Whether it was news we knew about from over the weekend or transactions that happened minutes after the clock ticked 4 ET, the NFL delivered sensational, game-changing info that blew up the Fantasy Football landscape.
Here are the moves made within the first three hours of the new NFL year and how they impact you, the Fantasy owner:
LeSean McCoy traded to Buffalo
The Eagles wanted out from McCoy's contract and figured they'll find another back to replace him. The Bills were interested in a back who could take on much of their rush-heavy offense. McCoy certainly has appeal as a potential 350-touch back, but it raises a red flag that the Eagles didn't try to make it work with McCoy before dealing him. The Philly offense is so run heavy -- if McCoy wasn't a good fit, why would he be in Buffalo's system? The additional concern is that McCoy doesn't have enough pieces around him like he had in Philly, and that could lead to a long season. Then again, if he stays healthy, he'll absolutely fall into production because the Bills figure to run a lot.
I'd draft him: Early Round 2, but that's based on the Bills not doing enough to improve their offensive line and quarterback situation. Chances are there will be someone in every league who will jump on McCoy with a first-round pick.
Stock up: Eagles backfield
Stock down: Fred Jackson, Bryce Brown, Anthony Dixon
Jimmy Graham traded to Seattle
The Saints needed some salary cap relief and the Seahawks needed a weapon in their passing game. Russell Wilson is no stranger to leaning on his tight ends -- more than a quarter of his touchdowns have been completed to the position -- and Graham is a difference-maker who should change how defenses play the Seahawks. If there's concern, it's that the Seahawks might not provide for nearly as many yards for Graham as the Saints might have. But the touchdown production should still be there.
I'd draft him: Early to middle Round 3. He's still the second-best tight end in Fantasy, still likely to hit 10 touchdowns and still likely to be a difference-maker in my lineup. The yardage might lag behind compared to where it might have been with Drew Brees throwing at him.
Stock up: Russell Wilson, Josh Hill
Stock down: Drew Brees, all Seahawks receivers
Julius Thomas to Jacksonville
The move is great for Thomas' bank account but isn't a hit for Fantasy. Going from Peyton Manning (who has embraced throwing to tight ends) to Blake Bortles (who doesn't have Manning's experience, intelligence or affinity for tight ends) is bad. Going from the Broncos offensive brain trust to playcaller Greg Olson is bad. Not being surrounded by incredible receivers is bad. Getting paid by a new team after succeeding with an old team typically doesn't work out well so soon for pass catchers. Too many red flags.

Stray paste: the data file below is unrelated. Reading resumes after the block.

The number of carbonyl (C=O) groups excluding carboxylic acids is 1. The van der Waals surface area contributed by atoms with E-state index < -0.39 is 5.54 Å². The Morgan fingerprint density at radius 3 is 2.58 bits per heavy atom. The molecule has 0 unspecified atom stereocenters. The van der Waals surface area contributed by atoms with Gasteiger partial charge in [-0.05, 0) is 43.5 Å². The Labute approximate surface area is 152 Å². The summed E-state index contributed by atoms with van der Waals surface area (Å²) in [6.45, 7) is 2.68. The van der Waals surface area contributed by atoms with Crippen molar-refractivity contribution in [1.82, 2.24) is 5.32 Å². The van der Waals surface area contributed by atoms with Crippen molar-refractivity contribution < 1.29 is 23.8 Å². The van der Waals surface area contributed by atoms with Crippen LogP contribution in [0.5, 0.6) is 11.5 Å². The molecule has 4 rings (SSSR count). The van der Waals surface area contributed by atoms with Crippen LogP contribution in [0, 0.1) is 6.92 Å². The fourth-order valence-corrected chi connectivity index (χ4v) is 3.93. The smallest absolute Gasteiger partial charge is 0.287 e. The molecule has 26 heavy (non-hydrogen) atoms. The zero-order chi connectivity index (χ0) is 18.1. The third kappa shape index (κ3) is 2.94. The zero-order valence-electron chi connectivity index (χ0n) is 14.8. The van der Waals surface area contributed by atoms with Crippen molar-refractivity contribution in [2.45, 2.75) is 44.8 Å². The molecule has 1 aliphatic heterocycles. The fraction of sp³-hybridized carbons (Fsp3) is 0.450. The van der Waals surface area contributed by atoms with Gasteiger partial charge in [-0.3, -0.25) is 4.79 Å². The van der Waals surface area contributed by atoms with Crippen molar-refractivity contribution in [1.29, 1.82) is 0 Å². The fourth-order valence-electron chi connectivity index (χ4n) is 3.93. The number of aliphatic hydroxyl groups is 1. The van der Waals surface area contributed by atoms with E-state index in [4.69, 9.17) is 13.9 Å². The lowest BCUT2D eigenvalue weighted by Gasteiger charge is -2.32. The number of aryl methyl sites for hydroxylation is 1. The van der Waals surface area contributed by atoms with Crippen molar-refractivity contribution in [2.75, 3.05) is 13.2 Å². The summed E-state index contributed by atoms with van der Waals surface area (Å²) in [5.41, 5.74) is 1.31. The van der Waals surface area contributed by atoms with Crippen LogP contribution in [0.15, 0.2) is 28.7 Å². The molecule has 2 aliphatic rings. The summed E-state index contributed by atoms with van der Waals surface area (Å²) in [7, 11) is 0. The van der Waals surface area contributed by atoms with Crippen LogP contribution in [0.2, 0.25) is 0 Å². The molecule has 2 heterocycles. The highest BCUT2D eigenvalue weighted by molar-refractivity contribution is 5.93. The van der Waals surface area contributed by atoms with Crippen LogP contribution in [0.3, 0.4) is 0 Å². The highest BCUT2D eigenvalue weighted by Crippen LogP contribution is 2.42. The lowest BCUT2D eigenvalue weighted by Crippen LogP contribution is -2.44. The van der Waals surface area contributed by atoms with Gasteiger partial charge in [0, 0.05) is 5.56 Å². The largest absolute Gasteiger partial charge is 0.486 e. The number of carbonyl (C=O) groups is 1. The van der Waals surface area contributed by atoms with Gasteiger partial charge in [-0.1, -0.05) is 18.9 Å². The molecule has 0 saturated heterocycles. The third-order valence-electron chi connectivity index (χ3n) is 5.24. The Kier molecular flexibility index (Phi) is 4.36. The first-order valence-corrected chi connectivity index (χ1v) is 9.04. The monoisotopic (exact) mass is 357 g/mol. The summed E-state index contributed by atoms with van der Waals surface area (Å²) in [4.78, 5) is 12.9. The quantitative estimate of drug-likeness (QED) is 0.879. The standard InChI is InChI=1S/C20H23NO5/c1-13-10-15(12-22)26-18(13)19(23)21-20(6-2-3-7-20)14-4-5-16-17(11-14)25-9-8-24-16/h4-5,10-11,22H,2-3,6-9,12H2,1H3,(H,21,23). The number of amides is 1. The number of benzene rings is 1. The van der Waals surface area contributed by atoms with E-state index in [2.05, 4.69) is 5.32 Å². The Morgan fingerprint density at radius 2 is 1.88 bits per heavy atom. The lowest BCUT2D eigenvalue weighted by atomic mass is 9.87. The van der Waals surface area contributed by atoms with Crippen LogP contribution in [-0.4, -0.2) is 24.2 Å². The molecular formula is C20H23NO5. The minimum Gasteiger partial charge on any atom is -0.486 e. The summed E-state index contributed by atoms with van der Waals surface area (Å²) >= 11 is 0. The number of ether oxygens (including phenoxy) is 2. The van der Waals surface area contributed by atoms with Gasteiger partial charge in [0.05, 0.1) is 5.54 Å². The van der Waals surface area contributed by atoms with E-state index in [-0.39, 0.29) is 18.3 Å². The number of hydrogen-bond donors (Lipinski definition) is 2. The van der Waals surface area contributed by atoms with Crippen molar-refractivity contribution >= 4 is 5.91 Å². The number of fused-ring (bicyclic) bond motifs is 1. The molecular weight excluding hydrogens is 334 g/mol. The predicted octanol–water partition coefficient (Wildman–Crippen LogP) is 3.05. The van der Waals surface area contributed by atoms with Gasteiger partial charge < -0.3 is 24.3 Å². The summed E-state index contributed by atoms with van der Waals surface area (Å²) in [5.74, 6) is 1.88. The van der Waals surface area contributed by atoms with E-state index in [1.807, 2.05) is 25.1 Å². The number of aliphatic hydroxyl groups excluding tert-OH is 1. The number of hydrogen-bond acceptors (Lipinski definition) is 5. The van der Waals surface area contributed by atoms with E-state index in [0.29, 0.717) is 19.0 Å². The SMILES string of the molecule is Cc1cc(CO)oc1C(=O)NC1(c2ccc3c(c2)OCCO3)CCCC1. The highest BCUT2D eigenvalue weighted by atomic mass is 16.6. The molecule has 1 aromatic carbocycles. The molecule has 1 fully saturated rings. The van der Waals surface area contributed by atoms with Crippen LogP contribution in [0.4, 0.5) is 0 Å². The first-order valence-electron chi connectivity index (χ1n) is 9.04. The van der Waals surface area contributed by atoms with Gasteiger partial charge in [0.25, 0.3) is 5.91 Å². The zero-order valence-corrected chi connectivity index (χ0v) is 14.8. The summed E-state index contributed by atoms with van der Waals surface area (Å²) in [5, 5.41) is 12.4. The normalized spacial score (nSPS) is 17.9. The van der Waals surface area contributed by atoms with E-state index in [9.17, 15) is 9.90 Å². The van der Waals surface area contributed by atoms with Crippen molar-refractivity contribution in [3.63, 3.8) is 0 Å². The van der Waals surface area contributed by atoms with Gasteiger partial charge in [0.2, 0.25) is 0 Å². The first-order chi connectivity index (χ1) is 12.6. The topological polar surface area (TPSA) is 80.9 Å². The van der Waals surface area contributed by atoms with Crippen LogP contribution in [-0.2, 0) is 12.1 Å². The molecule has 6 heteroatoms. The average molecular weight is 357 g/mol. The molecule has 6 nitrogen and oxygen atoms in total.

I'd draft him: Round 6 or 7 as a second-tier No. 1 tight end.
Stock up: Blake Bortles, Owen Daniels/Virgil Green
Stock down: All Jaguars receivers
Torrey Smith to San Francisco
Smith hopes to be the rare receiver who exceeds expectations after landing a large contract from a new team. It's tough to like his chances. Smith's own inconsistency and touchdown dependency makes him a potential liability for Fantasy owners. And even though Niners quarterback Colin Kaepernick has developed 1,000-yard receivers in each of his three years as a starter, Smith would have to show improvement in other elements of his game -- including improving his catch rate -- in order to hit that mark for the Niners. He's there to stretch defenses, not be the top target of the offense.
I'd draft him: Round 6 or 7 as a borderline No. 2/No. 3 Fantasy receiver.
Stock up: Colin Kaepernick
Stock down: Joe Flacco, Anquan Boldin
Frank Gore to Indianapolis
Gore couldn't have wound up in a better situation. With the Colts, Gore provides a well-rounded, reliable skill set with potential for 250 carries and 30 catches -- big numbers for a guy who will be 32 when the season starts. It's entirely possible the Colts add another back to take a lot of work off of Gore's plate, but we've seen Gore put up passable numbers despite sharing in the past. If he can lock up working the goal line and no-huddle offense on top of other duties, his numbers shouldn't suffer.
I'd draft him: Crazy as it sounds, he's in the mix as a No. 2 running back in Round 4 or 5 ... so long as the Colts don't make another splash at running back.